Crafts help Erin Soderberg connect with her Umpqua heritage

10.01.2012 Dean Rhodes Culture, People

Erin Soderberg, Alaskan-born and -raised granddaughter of former Tribal Council member Wink Soderberg and his wife, Kathy, is taking a love of her culture to college in Oregon.

From seventh through 12th grade, she learned about Native arts and culture through Tlinget master carver Jon Rowan, Native arts teacher at Klawock High School in southeastern Alaska. She made carvings and moccasins, a bowl and a rattle, among a dozen or so projects over the years.

"I really want to give him credit," she says. "He taught me everything I know about Native arts. He was a lot of fun and a really wise guy."

Along the way, she visited Grand Ronde and had a look at Umpqua crafts. With Rowan's support, she shifted her education to learn the Native cultural arts through the Umpquas, who now live on through her and others in the Grand Ronde Tribe.

She started sharing her culture with her grandparents when she was 12, grandfather Wink Soderberg says.

"She sent me a carving when she was 12 years old, which was Tlinget," he recalls. "I didn't know she was doing anything like that. I was amazed. When she sent me other things, later on, I couldn't believe it. I took them and showed them around. Everybody very impressed."

At 18, Erin is a freshman at Eastern Oregon University this year and is moving right away to join up with other Natives at the school.

First thing, she contacted Tribal Elder and former Education Department Manager Jackie Leno Grant, who is Rural and Native American Programs coordinator for the university.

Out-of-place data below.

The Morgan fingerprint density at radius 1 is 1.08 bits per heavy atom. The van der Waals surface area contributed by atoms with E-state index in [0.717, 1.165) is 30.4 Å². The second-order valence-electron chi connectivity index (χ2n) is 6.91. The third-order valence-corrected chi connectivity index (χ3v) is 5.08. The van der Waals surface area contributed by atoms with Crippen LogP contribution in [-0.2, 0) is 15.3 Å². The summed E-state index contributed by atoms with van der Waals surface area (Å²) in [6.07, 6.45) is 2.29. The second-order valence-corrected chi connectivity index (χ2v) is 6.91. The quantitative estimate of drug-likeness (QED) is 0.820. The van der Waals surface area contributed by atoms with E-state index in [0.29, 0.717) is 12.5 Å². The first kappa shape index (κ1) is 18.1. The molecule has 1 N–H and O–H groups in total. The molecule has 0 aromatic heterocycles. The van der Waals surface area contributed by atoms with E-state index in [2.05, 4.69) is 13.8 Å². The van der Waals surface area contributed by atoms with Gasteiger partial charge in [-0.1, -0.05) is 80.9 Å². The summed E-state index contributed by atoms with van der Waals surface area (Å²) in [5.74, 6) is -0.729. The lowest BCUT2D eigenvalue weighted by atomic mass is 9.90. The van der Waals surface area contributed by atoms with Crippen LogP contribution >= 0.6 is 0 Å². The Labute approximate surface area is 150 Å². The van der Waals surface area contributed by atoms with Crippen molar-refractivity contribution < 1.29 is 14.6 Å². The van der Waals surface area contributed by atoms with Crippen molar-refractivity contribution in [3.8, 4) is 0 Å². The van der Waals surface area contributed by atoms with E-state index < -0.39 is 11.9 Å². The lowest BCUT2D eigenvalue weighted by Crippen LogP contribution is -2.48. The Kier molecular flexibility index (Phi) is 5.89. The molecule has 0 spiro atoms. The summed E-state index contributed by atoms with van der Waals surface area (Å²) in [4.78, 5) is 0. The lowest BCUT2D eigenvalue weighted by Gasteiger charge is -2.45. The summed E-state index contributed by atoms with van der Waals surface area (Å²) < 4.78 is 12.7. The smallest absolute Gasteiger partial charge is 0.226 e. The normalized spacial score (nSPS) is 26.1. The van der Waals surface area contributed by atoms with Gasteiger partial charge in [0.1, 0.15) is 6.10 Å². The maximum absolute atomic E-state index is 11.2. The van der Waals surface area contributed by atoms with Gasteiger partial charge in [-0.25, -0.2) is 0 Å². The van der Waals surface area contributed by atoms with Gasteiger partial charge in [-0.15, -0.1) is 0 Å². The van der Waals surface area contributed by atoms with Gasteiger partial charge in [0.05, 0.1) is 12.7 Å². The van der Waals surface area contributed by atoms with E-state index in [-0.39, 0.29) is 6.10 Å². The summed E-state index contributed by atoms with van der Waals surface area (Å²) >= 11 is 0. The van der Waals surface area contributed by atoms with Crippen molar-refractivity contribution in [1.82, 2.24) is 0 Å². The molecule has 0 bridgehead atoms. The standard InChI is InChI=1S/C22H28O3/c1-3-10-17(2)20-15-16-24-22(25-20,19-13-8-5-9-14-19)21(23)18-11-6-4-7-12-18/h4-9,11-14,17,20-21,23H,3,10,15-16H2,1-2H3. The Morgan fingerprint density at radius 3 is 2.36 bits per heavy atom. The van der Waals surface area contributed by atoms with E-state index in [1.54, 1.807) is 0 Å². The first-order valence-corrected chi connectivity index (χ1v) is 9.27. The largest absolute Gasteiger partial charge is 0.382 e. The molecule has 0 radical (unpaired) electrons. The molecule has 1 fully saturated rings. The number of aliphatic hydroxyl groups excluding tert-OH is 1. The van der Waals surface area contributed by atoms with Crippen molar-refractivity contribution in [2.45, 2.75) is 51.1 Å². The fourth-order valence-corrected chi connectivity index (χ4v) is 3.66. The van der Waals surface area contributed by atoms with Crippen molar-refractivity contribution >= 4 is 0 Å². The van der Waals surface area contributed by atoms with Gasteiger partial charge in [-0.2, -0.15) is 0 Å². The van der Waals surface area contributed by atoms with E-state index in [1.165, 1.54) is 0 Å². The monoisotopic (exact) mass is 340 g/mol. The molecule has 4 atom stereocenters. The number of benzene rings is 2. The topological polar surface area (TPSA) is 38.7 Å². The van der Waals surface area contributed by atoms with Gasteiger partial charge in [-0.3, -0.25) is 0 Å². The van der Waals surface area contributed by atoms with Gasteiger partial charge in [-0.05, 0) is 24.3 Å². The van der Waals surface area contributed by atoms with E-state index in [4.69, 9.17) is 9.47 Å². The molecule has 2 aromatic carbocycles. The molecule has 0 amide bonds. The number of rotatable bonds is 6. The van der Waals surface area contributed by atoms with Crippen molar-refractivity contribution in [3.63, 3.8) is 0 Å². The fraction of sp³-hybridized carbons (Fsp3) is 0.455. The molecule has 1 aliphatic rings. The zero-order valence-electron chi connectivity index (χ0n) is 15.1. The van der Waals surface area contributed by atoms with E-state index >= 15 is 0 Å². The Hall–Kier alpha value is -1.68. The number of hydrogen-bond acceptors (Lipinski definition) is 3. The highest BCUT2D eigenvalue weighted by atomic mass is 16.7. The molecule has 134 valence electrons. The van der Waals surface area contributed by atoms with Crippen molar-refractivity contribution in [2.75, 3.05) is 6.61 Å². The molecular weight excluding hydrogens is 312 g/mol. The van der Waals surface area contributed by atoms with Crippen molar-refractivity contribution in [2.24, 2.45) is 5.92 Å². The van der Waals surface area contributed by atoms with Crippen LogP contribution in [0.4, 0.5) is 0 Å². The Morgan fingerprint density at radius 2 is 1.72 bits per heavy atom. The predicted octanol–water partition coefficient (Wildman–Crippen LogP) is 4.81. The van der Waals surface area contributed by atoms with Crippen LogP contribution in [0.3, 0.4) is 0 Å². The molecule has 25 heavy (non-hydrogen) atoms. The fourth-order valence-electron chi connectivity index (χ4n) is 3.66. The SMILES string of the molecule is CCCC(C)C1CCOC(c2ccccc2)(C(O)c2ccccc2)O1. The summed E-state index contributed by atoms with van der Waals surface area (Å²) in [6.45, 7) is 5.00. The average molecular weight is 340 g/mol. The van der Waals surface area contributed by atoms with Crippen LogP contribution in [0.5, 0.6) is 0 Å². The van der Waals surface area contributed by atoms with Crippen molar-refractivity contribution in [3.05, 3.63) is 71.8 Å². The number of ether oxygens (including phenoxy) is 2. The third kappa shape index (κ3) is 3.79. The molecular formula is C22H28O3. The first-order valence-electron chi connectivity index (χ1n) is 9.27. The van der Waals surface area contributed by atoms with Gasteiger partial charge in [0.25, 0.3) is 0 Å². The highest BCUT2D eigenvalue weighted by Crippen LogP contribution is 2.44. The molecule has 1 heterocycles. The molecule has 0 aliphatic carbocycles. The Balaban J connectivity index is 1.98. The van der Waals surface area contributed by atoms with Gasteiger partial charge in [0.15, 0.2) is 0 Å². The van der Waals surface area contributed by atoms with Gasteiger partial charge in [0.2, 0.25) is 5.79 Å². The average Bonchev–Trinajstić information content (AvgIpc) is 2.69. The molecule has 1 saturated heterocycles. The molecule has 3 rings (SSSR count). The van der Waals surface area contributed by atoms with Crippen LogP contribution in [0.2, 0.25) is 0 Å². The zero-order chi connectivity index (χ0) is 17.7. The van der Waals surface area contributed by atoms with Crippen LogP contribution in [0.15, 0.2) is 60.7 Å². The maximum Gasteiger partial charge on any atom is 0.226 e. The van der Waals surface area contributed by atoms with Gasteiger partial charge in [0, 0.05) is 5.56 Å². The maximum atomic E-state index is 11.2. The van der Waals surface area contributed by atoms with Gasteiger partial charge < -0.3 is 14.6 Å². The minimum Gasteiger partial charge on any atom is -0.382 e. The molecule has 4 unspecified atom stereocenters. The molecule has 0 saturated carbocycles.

"The Indian club on campus - Speel-Ya (Coyote) - NA Student Council is one of EOU's oldest and most active clubs," says Grant.

In November, the group organizes events for Native American Heritage Month. It works with other campus departments on events for all students. These events include Indian arts and speakers. In May, the group sponsors the annual Indian Arts Festival Powwow.

"It's one of the integral groups on campus," says Grant.

Soderberg arrived in La Grande for her first semester with experience as student council president in both her junior and senior years at Klawock High School.

"I liked parliamentary procedure," she says, "and learned how to properly work with people in uncomfortable situations. It was hard at times."

Starting out with courses to prepare herself for a nursing degree, Erin also intends to continue immersing herself in Native culture.

"I really want to get more involved in culture," she says. "I wanted to learn more because culture is part of who I am. Not living (in Grand Ronde) has affected me, because I always wanted to be more involved."

Native American attendance at the school last year included 85 students with about 50 participating in the online distance education program, says Grant.

Last year, two Grand Ronde Tribal members graduated from Eastern Oregon -- Myranda Markey and Kristi DeLoe.

"The numbers are small," Grant says, "but it is so nice to have someone from our own Tribe here. She looks to be a very competent and outgoing young lady. She is a delight and Eastern is a good fit for her."

Erin also enjoys volleyball and has been working in the Klawock fishing industry - cleaning boats and fish and vacuum sealing fish - after school since she was 9 years old.

"I really liked it," she says. "It's a pretty cool thing to do in the summers. I get to meet a lot of new people, and you get to know them because they come back year after year. You develop relationships."